The Standard reports that a city trader, Mrs Sharp, was ordered to pay her husband £2.7 million from a £7 million fortune that she had built during the relationship. The couple started living together in 2007, and were married for four years before Mrs Sharp reportedly discovered that her husband was having an affair. The couple did not have any children. 

Consideration of a full case report would be needed to know exactly how the law was applied to the facts, but a number of interesting points arise:- 

1. This was a short marriage (generally a marriage of less than 5 years), and the length of marriage is one of the factors a Court shall take into account.  

2. Reportedly, the £7 million was built up during the relationship.  There would therefore be an argument that some or all of the £7 million is "matrimonial property", depending on when it was accrued.  A Court's general starting point is that "matrimonial property" should be divided equally. Equality is however easier to depart from in a short marriage, where there has been unmatched "special contribution" by one spouse, or where assets have not been treated as joint property.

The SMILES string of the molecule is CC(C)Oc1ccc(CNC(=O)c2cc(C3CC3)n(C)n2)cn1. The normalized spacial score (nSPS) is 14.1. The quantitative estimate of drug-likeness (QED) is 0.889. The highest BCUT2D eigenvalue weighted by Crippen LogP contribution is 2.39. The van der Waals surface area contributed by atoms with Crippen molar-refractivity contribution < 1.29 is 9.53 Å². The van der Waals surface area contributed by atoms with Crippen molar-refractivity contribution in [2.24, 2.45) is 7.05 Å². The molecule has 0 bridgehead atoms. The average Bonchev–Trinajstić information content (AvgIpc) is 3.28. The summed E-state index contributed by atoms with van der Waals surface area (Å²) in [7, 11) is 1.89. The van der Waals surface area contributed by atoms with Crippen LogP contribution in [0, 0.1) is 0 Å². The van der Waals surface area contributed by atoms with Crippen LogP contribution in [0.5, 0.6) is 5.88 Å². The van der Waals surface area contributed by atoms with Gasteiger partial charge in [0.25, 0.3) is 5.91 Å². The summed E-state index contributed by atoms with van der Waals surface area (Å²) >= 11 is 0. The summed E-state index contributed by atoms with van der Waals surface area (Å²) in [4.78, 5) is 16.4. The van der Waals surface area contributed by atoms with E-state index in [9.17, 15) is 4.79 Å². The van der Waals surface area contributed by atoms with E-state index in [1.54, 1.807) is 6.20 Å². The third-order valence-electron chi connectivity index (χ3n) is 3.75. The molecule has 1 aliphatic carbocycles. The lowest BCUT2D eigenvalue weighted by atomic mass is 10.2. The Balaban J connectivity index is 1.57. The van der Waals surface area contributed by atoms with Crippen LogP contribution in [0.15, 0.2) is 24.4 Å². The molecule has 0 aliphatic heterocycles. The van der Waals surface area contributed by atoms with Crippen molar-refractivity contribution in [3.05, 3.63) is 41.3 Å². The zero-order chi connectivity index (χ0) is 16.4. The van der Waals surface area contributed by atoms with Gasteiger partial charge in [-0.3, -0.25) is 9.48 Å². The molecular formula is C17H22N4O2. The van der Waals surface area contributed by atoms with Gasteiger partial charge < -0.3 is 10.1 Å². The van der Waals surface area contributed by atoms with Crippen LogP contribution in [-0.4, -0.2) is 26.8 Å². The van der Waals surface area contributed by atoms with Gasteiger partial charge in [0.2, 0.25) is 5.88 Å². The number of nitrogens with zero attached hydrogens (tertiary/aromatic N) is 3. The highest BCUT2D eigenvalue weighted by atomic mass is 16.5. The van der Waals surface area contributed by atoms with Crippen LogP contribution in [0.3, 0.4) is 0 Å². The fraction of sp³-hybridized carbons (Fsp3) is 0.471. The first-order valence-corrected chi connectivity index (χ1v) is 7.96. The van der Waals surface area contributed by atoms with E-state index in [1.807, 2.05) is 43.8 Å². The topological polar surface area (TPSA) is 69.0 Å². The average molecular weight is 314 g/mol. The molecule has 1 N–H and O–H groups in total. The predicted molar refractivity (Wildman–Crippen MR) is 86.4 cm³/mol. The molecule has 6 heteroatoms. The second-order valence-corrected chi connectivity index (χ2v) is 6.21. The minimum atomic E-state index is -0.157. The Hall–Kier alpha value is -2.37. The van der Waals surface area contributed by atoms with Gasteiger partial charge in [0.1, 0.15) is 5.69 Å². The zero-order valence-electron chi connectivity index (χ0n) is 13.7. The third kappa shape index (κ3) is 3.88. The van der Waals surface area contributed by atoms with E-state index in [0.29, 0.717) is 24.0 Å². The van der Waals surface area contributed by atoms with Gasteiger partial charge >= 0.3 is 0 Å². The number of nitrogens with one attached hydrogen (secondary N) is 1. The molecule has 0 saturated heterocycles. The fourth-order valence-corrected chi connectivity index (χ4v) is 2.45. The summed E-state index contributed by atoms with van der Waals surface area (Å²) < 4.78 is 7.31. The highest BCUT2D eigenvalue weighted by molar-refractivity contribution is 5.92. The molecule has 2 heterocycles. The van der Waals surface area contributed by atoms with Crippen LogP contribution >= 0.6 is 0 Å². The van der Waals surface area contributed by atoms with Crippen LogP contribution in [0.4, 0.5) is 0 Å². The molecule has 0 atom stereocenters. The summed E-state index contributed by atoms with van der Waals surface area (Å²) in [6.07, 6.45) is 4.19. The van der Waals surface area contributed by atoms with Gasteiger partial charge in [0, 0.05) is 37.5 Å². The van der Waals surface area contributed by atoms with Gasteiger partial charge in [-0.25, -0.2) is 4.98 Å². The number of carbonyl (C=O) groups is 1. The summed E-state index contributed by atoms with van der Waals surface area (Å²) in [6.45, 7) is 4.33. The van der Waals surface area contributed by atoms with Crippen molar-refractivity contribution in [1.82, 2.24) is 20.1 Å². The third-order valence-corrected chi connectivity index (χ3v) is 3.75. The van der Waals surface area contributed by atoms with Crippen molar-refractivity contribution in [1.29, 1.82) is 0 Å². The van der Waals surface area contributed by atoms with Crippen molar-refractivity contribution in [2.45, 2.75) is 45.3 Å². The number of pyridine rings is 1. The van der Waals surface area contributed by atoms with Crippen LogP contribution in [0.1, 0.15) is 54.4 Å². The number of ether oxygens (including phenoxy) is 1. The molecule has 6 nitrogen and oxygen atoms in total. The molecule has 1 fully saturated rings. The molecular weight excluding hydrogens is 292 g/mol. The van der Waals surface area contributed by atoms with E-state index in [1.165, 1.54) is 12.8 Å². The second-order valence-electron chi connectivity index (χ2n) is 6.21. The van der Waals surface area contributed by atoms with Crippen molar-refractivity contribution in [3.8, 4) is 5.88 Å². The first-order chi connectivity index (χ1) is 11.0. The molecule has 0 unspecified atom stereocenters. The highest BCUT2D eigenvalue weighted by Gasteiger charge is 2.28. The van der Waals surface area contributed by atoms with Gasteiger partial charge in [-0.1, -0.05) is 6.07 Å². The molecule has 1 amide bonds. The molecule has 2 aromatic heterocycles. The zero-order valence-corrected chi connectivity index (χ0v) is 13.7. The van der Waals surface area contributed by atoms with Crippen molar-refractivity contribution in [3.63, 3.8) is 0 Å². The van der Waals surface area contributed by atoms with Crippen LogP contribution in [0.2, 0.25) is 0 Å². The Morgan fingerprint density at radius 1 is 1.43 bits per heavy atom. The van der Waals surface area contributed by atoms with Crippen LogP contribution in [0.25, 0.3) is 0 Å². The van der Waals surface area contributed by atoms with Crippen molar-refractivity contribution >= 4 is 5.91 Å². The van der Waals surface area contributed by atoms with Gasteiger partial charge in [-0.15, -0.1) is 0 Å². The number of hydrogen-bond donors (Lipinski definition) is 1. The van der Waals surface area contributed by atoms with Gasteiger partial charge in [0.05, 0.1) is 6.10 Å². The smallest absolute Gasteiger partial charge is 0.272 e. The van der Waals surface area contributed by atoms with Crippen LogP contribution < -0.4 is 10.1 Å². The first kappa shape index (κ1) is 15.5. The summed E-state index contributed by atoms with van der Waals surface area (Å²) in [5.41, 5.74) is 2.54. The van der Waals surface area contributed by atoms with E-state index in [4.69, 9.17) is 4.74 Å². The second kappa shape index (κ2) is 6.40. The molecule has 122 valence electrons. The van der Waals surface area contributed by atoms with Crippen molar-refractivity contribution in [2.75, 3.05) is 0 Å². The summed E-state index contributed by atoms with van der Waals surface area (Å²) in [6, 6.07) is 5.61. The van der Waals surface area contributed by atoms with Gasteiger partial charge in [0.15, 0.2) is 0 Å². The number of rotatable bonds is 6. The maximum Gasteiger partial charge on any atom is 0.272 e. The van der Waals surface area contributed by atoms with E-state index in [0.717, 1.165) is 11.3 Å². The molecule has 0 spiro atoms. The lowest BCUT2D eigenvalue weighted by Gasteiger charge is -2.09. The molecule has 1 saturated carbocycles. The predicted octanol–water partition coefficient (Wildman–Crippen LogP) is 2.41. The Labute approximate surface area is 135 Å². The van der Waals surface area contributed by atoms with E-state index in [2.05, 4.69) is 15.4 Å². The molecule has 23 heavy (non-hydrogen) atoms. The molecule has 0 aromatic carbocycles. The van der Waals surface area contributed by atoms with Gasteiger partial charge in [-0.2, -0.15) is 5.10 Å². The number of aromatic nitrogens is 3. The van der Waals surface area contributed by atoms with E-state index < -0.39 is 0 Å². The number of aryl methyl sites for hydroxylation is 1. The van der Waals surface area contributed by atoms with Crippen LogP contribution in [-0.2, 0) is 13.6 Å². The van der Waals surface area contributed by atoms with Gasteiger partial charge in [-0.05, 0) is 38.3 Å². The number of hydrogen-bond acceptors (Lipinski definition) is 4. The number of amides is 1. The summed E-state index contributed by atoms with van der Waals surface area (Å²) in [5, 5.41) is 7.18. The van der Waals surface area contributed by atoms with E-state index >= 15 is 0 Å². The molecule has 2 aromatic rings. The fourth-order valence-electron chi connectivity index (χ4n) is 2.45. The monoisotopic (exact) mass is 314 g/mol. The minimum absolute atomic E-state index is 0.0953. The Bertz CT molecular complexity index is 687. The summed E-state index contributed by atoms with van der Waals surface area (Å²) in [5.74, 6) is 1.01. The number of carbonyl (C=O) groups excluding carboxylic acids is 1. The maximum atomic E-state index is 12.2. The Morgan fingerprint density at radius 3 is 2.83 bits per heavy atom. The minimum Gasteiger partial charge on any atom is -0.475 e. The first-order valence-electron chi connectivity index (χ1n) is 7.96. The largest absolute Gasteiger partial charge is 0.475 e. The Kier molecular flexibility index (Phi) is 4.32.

Non-matrimonial property (assets that has been brought into the marriage by one person, and have not been treated as joint assets) is treated differently and will only rarely be subject to the sharing principle, unless "needs" dictate that it should. 

3. The standard of living is something that a Court should take into account. Mr Sharp's housing need would be considered in light of the standard of living. If they were living in a £2 million property, what would be Mr Sharp's future housing need? A £500,000 house, a £1 million house, or a £1.5 million house?  

4. Mr Sharp was made redundant in 2012 and it was reportedly agreed that he would not return to work.  This would normally result in a claim for spousal maintenance, at least for a specific period.  This would depend on Mr Sharp's earning capacity and how quickly he would be able to secure employment. Being out of the fast moving IT industry could have reduced his earning capacity, and therefore increased any maintenance claim.  Maintenance claims can be capitalised, so the sum of £2.7 million could include maintenance. 

5. Conduct is not taken into account unless it is very serious. An affair would not be taken into account in the division of assets. 

Mrs Sharp has reportedly appealed the decision, so we will wait and see whether it is overturned.